Occupational noise exposure. - 1910.95

To the OP... yes, typically more wattage means more volume, but you're not running it wide open all of the time. And the calculation above will tell you how much louder it is when you put more power to the driver. Remember:

Double the power = 3 dB
To sound twice as loud = 10 dB

The funny thing is that moving from 1 watt to 2 watts is a 3 dB increase... and moving from 1000 watts to 2000 watts is also a 3 dB increase (assuming that your driver can actually handle 2000 watts). It's a game of diminishing returns.
 

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Tell you what... come on over to my house and let me demonstrate a nice 2K tone through my 5.25" Dynaudio MW150 with 150 watts for a couple of minutes and we'll see if your hearing is still 100%.
i know that will kill my hearing but i thought he was talking more about lower frequencies like below a couple hundred hertz. but now that i think about it the 6.5" woofer can produce very high tones haha my bad.
 

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I am confused about something. What does it mean when someone says I am giving my "insert speaker" "X" amount of watts?

I thought that more wattage means more volume.
So for someone who says "i run my 6.5 woofer at 200 watts" isnt that at ear damaging levels of loudness, depending on the woofer?

Or is my logic not correct here?
normally they would be referring to the RMS rating of the amp, kind of like saying "200 watts available" or "200 watts of headroom"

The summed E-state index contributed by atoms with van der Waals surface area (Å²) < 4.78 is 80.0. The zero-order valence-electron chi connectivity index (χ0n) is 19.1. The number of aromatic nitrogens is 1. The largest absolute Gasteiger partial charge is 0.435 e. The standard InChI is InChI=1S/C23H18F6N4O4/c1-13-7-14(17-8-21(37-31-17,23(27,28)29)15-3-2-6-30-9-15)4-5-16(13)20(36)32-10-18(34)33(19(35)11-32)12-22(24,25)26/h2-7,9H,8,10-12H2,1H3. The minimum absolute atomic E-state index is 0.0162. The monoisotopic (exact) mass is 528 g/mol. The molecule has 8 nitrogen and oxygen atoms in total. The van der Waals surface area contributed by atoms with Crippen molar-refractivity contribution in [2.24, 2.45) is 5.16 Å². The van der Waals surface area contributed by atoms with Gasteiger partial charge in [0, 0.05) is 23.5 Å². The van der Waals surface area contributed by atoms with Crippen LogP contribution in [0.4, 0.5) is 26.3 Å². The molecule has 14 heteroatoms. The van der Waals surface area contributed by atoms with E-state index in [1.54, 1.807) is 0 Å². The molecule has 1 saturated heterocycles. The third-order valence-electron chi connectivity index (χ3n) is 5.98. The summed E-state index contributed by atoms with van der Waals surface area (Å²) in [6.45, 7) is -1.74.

on music you'll rarely (more like never) see the RMS of the amp hitting the speaker.
 

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normally they would be referring to the RMS rating of the amp, kind of like saying "200 watts available" or "200 watts of headroom"

on music you'll rarely (more like never) see the RMS of the amp hitting the speaker.
The lower the amplifier's wattage, the more likely you'll have RMS wattage or even clipping outputting to the speaker.

Say you have a 50-watt amp and you are trying to get over 104db peaks to your speakers. Unless you have a really efficient speaker, you'll likely get clipping on your peaks. Having a 200-watt RMS amp would give you the ability to hit higher SPL peaks with cleaner results.
 

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The lower the amplifier's wattage, the more likely you'll have RMS wattage or even clipping outputting to the speaker.

Say you have a 50-watt amp and you are trying to get over 104db peaks to your speakers. Unless you have a really efficient speaker, you'll likely get clipping on your peaks. Having a 200-watt RMS amp would give you the ability to hit higher SPL peaks with cleaner results.
whether or not you see the full output of the amp or clipping is solely defendant upon how much of an idiot you are with the volume knob.

the way most people set gains, it takes a 0db or -3db test tone to get RMS output. If a CD reaches that high (which I don't think it should ever hit 0 db unless the recording engineer was a moron) it would only be for a millisecond.
 

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no and yes. it all depends on the enclosure type and how close to the speaker you are..a 6.5" woofer cannot damage your hearing at any wattage unless you are an inch away from it while it is at full blast..the ear damaging comes into play when you get into the 12"s 15" and 18" with thousands of watts.. now if you had say 10 of those 6.5" woofers on a single box for some reason with 200 watts going to each then yes it would damage your ears. it is all about the SPL output of the box and woofers.